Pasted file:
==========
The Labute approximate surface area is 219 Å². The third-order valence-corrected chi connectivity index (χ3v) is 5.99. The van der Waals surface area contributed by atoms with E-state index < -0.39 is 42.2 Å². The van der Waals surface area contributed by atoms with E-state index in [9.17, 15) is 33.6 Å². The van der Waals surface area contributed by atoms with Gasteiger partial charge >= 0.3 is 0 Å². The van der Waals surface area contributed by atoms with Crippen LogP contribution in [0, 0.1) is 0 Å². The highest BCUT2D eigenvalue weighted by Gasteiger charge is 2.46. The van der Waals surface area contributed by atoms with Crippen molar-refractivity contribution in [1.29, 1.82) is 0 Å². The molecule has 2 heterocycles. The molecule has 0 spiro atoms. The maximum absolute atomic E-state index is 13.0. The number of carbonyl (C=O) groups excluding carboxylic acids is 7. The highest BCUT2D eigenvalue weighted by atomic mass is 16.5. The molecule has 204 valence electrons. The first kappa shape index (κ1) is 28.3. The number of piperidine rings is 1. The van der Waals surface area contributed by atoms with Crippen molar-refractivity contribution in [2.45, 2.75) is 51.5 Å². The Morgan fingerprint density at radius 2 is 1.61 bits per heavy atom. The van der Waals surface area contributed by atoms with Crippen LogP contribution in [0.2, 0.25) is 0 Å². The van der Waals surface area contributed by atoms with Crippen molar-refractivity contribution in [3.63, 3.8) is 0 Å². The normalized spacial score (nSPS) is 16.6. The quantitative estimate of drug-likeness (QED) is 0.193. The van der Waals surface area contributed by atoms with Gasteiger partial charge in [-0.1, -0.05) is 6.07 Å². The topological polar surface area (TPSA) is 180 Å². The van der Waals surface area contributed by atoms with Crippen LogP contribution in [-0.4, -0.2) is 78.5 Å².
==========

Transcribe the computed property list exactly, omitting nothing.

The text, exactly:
The Labute approximate surface area is 219 Å². The third-order valence-corrected chi connectivity index (χ3v) is 5.99. The van der Waals surface area contributed by atoms with E-state index < -0.39 is 42.2 Å². The van der Waals surface area contributed by atoms with E-state index in [9.17, 15) is 33.6 Å². The van der Waals surface area contributed by atoms with Gasteiger partial charge >= 0.3 is 0 Å². The van der Waals surface area contributed by atoms with Crippen LogP contribution in [0, 0.1) is 0 Å². The highest BCUT2D eigenvalue weighted by Gasteiger charge is 2.46. The van der Waals surface area contributed by atoms with Crippen molar-refractivity contribution in [1.29, 1.82) is 0 Å². The molecule has 2 heterocycles. The molecule has 0 spiro atoms. The maximum absolute atomic E-state index is 13.0. The number of carbonyl (C=O) groups excluding carboxylic acids is 7. The highest BCUT2D eigenvalue weighted by atomic mass is 16.5. The molecule has 204 valence electrons. The first kappa shape index (κ1) is 28.3. The number of piperidine rings is 1. The van der Waals surface area contributed by atoms with Crippen molar-refractivity contribution in [2.45, 2.75) is 51.5 Å². The Morgan fingerprint density at radius 2 is 1.61 bits per heavy atom. The van der Waals surface area contributed by atoms with Crippen LogP contribution in [0.2, 0.25) is 0 Å². The van der Waals surface area contributed by atoms with Crippen molar-refractivity contribution in [3.63, 3.8) is 0 Å². The normalized spacial score (nSPS) is 16.6. The quantitative estimate of drug-likeness (QED) is 0.193. The van der Waals surface area contributed by atoms with Gasteiger partial charge in [-0.1, -0.05) is 6.07 Å². The topological polar surface area (TPSA) is 180 Å². The van der Waals surface area contributed by atoms with Crippen LogP contribution in [-0.4, -0.2) is 78.5 Å².